We are in the final stretch. The last few steps of the unfolding of an idea into reality.
It began last fall when the couple who organized the art show I was in last year told us (the Basement Bombshells Art Collective) that they would no longer be putting the show on. “Do you want to take it over?” they asked.
“Yes!” We quickly exclaimed.
Several months of prep and organization, getting easels built (Thank you Industrial Arts students at Centennial High School!) postcards created and printed, mail lists merged and a host of small and not so small tasks that had to be taken care of before the show could go on, we are finally into the last few days of prep work leading up to the big show and sale this weekend!
Colour me excited. Colour me over the moon. But don’t colour me exhausted! I’m not.
It’s been a busy few weeks. While getting everything ready for the Artists Gone Wild Art Show & Sale, I was always preparing my presentation for the Empower Your Butterfly Spirit women’s conference I spoke at on Saturday in Claresholm (it was a wonderful experience!). And, working with This is My City Art Society on the This is Where I Belong project for the kick-off of the Calgary Homeless Foundation‘s newest affordable housing project in the Beltline Area. Along with the community engagement on two additional projects that the Foundation is getting underway, it’s been a busy few weeks!
But here’s the thing. I’m not tired because all of these things engage me in living on purpose, in the rapture of now.
And what can be better than that?
On Saturday, as I drove south towards Claresholm where the Empower conference was being held, I thought about turning back. Overnight, a late spring snowfall (read – dump) had turned the roads from clear pavement to a mushy mess of slushy slickness.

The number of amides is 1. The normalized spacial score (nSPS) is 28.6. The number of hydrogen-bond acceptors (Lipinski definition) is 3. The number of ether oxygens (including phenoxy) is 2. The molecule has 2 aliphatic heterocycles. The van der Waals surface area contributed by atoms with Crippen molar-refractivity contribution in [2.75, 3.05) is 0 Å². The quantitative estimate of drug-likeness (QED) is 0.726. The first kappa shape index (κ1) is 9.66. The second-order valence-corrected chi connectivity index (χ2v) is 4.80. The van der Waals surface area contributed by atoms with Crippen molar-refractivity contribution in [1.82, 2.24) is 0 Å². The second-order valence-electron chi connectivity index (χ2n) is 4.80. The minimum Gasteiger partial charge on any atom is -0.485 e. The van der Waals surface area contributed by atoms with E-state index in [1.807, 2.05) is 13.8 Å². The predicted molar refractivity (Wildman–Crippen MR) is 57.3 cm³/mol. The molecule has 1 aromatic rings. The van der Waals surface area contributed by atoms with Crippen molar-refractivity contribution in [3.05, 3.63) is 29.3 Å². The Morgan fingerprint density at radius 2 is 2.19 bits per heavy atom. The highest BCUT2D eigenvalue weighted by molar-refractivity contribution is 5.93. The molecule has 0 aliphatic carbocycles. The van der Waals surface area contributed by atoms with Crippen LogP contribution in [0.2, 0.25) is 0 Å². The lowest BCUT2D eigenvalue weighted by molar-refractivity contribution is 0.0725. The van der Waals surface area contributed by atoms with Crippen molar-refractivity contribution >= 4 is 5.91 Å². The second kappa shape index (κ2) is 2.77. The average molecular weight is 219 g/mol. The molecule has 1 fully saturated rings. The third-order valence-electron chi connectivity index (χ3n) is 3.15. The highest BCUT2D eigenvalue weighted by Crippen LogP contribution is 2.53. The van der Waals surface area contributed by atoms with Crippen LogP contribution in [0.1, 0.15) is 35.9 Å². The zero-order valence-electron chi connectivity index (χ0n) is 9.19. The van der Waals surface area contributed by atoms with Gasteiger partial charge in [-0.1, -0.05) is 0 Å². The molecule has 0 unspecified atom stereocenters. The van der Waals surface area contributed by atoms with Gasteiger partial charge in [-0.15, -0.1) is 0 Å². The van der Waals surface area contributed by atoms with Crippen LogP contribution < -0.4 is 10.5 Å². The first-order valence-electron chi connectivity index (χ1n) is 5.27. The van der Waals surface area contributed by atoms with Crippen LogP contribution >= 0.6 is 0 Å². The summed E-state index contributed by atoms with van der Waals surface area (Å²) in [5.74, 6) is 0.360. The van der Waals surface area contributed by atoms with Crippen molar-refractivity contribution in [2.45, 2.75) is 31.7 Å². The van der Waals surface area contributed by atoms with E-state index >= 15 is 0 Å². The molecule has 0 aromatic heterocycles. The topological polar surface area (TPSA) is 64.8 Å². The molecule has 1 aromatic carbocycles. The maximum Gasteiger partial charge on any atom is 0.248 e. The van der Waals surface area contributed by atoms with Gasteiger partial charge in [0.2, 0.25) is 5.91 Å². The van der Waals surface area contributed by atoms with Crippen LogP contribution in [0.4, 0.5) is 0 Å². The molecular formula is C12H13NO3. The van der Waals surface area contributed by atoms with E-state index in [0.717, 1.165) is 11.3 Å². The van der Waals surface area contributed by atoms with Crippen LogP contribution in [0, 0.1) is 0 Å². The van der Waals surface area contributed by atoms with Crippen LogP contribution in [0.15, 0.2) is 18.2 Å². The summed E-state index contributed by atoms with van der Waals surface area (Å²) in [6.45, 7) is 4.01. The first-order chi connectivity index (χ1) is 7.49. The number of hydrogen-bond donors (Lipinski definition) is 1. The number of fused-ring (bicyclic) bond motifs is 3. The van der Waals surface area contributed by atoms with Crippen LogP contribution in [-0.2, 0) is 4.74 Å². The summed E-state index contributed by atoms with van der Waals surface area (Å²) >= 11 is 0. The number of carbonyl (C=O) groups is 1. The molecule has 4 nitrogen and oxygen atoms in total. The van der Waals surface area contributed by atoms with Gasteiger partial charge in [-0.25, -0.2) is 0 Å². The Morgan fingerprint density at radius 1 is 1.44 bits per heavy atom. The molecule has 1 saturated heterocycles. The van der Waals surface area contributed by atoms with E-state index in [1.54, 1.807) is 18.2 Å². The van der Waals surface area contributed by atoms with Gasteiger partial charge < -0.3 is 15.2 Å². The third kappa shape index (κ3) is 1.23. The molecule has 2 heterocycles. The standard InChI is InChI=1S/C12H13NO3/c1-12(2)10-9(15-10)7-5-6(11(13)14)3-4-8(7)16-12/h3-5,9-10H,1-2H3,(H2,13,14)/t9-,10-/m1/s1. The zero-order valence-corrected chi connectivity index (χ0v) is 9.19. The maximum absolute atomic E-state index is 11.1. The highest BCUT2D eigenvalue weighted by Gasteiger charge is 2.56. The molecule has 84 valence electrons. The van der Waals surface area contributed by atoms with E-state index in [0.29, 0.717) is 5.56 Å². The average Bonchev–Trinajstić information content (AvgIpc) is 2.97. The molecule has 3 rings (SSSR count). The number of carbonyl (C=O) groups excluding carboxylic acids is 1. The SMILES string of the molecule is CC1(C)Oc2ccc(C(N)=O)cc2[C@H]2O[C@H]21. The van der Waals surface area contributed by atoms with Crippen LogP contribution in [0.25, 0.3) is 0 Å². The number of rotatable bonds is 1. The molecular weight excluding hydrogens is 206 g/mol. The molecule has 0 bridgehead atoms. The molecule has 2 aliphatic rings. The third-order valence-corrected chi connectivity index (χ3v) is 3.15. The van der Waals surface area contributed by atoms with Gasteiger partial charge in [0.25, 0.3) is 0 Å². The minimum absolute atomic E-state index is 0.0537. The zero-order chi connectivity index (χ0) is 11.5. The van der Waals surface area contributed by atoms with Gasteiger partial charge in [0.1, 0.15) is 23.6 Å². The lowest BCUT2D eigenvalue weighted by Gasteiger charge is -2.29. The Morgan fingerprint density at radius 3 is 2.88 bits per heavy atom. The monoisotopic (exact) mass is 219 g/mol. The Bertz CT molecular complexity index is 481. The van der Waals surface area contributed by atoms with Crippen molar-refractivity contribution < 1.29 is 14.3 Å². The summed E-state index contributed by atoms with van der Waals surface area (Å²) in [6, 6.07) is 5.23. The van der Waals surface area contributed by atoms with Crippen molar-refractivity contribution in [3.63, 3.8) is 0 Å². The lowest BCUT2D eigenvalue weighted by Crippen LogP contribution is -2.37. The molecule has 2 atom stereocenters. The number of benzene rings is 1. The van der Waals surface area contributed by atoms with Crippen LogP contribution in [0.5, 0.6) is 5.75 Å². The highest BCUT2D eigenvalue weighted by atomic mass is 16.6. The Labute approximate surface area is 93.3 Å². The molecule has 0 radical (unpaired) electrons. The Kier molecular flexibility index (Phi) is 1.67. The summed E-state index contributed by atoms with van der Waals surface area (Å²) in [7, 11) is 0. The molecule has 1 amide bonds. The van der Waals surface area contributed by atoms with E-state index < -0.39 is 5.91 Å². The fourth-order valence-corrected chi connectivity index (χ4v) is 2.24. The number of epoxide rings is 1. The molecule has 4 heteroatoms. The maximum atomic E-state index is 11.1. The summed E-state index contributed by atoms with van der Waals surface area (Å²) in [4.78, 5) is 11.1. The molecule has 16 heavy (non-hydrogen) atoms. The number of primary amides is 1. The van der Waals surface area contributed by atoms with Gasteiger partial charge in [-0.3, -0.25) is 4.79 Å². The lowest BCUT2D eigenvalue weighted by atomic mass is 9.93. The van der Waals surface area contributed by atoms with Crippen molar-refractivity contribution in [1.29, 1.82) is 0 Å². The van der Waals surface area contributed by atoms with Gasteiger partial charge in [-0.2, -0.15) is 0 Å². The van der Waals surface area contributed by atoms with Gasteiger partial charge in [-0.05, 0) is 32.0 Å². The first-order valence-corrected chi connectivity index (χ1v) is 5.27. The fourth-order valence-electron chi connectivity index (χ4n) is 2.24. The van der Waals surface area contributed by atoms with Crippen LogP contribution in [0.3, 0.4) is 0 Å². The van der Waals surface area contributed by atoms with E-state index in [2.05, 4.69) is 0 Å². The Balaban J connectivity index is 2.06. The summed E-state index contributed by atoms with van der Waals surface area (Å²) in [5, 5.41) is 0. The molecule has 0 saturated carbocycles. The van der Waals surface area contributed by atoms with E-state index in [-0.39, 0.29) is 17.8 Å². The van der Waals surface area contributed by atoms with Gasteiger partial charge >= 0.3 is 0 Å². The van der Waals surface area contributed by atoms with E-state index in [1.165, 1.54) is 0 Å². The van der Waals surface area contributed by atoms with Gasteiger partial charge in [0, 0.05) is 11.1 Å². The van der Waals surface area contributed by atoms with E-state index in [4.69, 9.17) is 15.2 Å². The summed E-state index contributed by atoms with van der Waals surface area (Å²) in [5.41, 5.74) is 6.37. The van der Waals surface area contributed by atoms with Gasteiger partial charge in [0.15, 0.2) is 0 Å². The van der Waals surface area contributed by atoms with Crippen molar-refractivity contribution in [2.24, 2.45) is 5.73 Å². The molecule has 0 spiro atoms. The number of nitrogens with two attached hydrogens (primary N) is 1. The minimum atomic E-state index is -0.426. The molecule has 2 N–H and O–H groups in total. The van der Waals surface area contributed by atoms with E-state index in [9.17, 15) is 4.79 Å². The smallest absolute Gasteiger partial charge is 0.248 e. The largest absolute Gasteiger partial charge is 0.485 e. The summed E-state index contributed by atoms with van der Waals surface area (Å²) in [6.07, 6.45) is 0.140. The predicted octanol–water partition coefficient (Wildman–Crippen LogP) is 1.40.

It wasn’t pretty driving.
I gripped the wheel hard. Kept reminding myself to BREATHE… RELAX… BREATHE… RELAX.
I slowed down, which was okay because I’d given myself lots of extra. The weather report had predicted this snowfall and sure enough, this time, they were right.
Driving along the highway, my eyes peeled to the snow/slush covered road ahead, I thought about turning back. But there were no exits within sight. Like Winston Churchill who once advised, “If you’re going through hell, keep going.” I kept going.
And as I drove further south, the roads and the weather improved. There was snow, but not two feet of it! And, because it is spring, the warmth of the day had kept the lighter snow to the south from collecting on the pavement. It was wet, but not slick.
I made it to the conference centre where the conference was being held and had a wonderful day engaging with women who were all there to get inspired and uplifted. I had fun sharing my story and insights, and I loved the opportunity to connect with some very powerful and interesting women and to learn new things too!
I didn’t stay right to the end as the forecast was for more snow and I knew I wanted to hit the highway before the coolness of evening set it. I’m glad I did. It was a safe and easy drive home without any clenched hand wheel gripping anxiety!
How we do one thing is how we do all things.
Sometimes, the going gets tough. Do I turn back? Stop? Quit?
Or, do I keep on going? Do I trust that where I’m at is not forever and know that to keep myself in the game means to believe that I am safe where ever I am in the universe.
I didn’t feel all that safe on the highway on Saturday. For awhile, I felt like turning back, but the road kept unfolding before me with no opportunity to quit. I kept breathing. I got conscious. I relaxed, my shoulders, my grip on the steering wheel. I turned my thinking away from thoughts of, “this is scary. Horrible. I can’t do this,” and focused instead on my capacity to drive safely and to take care of myself, even in tricky situations. I reminded myself that I have driven across the Rockies in worse conditions — and it’s true, I have. I reminded myself that I am safe in the universe and that includes even in those moments when I feel scared.
In carrying on, the journey became easier, the dangers less intense.
It was a good lesson.
To trust. To turn off the voice of doom and gloom in my head (Yup, the ole’ critter was looking to act out! I told him to take a long winter’s nap) and to stay present in the now.
I don’t recommend driving on mushy slick highways — not a good idea. But, when in the thick of it, the best response is to BREATHE… RELAX…. and keep on going until safe harbour can be found.
PS — I had a painting to share that I just finished but for some reason, my iPhone has decided I have no photos on it and won’t upload or email to my computer. Very strange!